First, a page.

Saturday, April 19, 2014

Organic vs. nonorganic TV love interests

"Big Bang Theory" has this in common with "MASH:" Neither were hits until they went into syndication (or in "Big Bang's" case syndication and heavy rotation on TBS.). Once audiences got hooked on these really great shows, they turned to the network for original episodes.

(Getting off the topic of my post for a second: The ironic thing is "Big Bang" deserves the attention, it's a much funnier show now than it was in its first season. "MASH" on the other hand got worse and worse, and the characters more shrill and forced with each progressive season. As the ratings went up, it got more preachy and less funny).

Back on topic: When a show runs a long time though it's necessary to bring in a love interest for the main characters. There are two ways to go about this, organic and nonorganic. "Big Bang" did it organically. Several girlfriends have come and gone, and neither Mayiam Bialyk nor Melissa Rauch were supposed to become regulars, yet, they were so good, and their characters were so funny, they just had to become full-timers. It was organic.

Another good example of this is Kelsey Grammer in "Cheers." Once again, he was never supposed to be a regular. Yet his character served as such a great elite snobby counterweight to the blue collar regulars, they had to keep him. That and he nailed every line.

(Another leap off topic: watch his first season of "Cheers" and the first season of "Frasier" and you'll see that while Grammar toned down the fussbudget intellectualism, David Hyde Pierce picked it up. Pierce is playing Frasier from his first season on "Cheers.")

So what's an example of nonorganic?

Fonzie's girlfriend Pinky Tuscadero.

The show had been on for years, Fonzie was the center of a cultural phenomenon; the producers, having run out of story ideas long ago, decided Fonzie needed a girlfriend.

The press was alerted.

They would hold nationwide auditions. The character would be cool and tough enough to go head to head with the Fonz. ABC kept this story alive in the newspapers the summer before the season premier.
Roz Kelly would be the lucky (not really) actress. Publicity pictures were released.

And…it sucked.

No one liked her, no one liked her character, it seemed forced, and after a few episodes she was promptly forgotten.

This is of course hindsight talking, but they should have done what "Big Bang" would later do and have given him a different girlfriend every six episodes and hire full-time the one that clicked with the cast and America.

Can you have a character who's too organic?

Yes. Michael J. Fox's Alex on "Family Ties" was the Fonzie of the '80s. Like Henry Winkler, he was never supposed to be the star of his show, but by shear talent and charisma they both became the breakout stars. After several years though, the producers knew he needed a girlfriend too. And they got Tracy Pollan. The character didn't necessarily become a hit with the viewers, but Michael J. Fox liked the actress enough to marry her, she quit the show, and was replaced with Courtney Cox.

That's an example of too organic.

Wednesday, April 16, 2014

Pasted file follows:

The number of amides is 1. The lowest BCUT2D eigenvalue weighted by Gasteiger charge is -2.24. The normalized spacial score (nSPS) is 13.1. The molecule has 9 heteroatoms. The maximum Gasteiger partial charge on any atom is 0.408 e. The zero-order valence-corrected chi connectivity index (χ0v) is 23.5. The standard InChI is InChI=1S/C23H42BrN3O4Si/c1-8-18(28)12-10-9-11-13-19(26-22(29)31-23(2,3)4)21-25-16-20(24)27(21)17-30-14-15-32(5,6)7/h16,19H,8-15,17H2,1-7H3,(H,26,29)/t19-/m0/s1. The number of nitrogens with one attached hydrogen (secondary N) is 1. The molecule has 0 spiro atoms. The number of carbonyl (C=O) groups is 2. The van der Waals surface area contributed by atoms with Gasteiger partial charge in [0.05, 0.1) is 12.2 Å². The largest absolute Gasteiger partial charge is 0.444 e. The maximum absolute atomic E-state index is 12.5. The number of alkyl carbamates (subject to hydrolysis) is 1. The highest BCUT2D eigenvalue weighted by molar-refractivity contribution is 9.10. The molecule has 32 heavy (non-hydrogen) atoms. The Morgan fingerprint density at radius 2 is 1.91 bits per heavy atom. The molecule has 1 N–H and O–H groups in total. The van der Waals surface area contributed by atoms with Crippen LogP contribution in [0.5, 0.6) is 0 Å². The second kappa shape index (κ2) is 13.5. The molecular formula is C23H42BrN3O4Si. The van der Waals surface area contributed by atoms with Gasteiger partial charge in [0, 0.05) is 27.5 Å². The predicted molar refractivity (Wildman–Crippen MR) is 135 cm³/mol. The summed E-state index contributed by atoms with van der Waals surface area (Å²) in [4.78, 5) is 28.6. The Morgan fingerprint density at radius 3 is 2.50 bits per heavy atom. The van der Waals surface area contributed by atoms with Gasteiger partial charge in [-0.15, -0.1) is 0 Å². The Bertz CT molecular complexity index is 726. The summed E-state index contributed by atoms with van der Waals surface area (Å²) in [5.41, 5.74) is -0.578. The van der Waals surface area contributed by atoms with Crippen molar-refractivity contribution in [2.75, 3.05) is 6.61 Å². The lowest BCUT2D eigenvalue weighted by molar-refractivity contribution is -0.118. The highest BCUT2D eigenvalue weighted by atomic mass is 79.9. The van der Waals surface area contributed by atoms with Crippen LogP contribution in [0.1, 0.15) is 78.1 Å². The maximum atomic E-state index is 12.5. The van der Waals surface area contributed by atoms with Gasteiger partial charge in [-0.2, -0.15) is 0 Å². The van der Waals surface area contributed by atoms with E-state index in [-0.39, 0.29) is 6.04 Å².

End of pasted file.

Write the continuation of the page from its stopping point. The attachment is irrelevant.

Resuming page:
Book review: Johnny Carson by Henry Bushkin

Who better to write a biography of Johnny Carson than Carson's own fixer. For nearly 20 years Bushkin was the guy Johnny called in the middle of the night to help him hide the bodies. Not literally, but when he was in a jam … bad contract, bad marriage, bad obligation (professional or personal) Bushkin was the guy who did the dirty work.

We get a glimpse of one of the most private celebrities of the 20th century; he was a mean drunk, a serial womanizer, and had so much animosity to his own mom that he skipped her funeral; but little else really. There's little about the day-to-day business of the Tonight Show (Bushkin prided him self on keeping his mouth shut when at tapings), and more on the contract negotiations, playing chicken with NBC, and trips to Europe, which he enjoyed because he could walk down the street and be unbothered by fans.

If you ever envied the job of being Johnny Carson, this book might set you straight. He had millions of dollars but an equal number of people in his strata with their hand out. He had wives and mistresses, but in the end, he died alone. He ultimately cut off all real and for-pay friends.

There's a funny passage about how he had no respect at all for Fred Silverman and his programming skills (fair enough, though he made genius decisions at CBS and ABC, his programs at  NBC were at best head-scratching ("Pink Lady & Jeff"). Then when Carson got a big contract to produce shows for NBC, he could do no better.

In the end, Bushkin describes their professional and personal break-up in the sketchiest of terms. One leaves with the feeling there was something much bigger going on than the explanation he gave.

Despite the gaps, it's still a must-read for fans.

Tuesday, April 8, 2014

Film review: Mr. Peabody & Sherman

What a fun time at the movies. It starts out strong and loses a little momentum once it hits Florence, but there's enough going on to keep grown-ups, their children, and fans of the original TV show happy. No fidgeting from my 6 year old.

And the best part is: No princesses!

The standout: Patrick Warburton as Agememnon; he gives a little two-minute rant which will keep you laughing the whole time.

The stumble: Their solution to the character-showing-up-twice-in-same-time conundrum disturbed my son. This has been a problem since "Back to the Future." DC Comics in the '60s had the right idea. It cannot be done!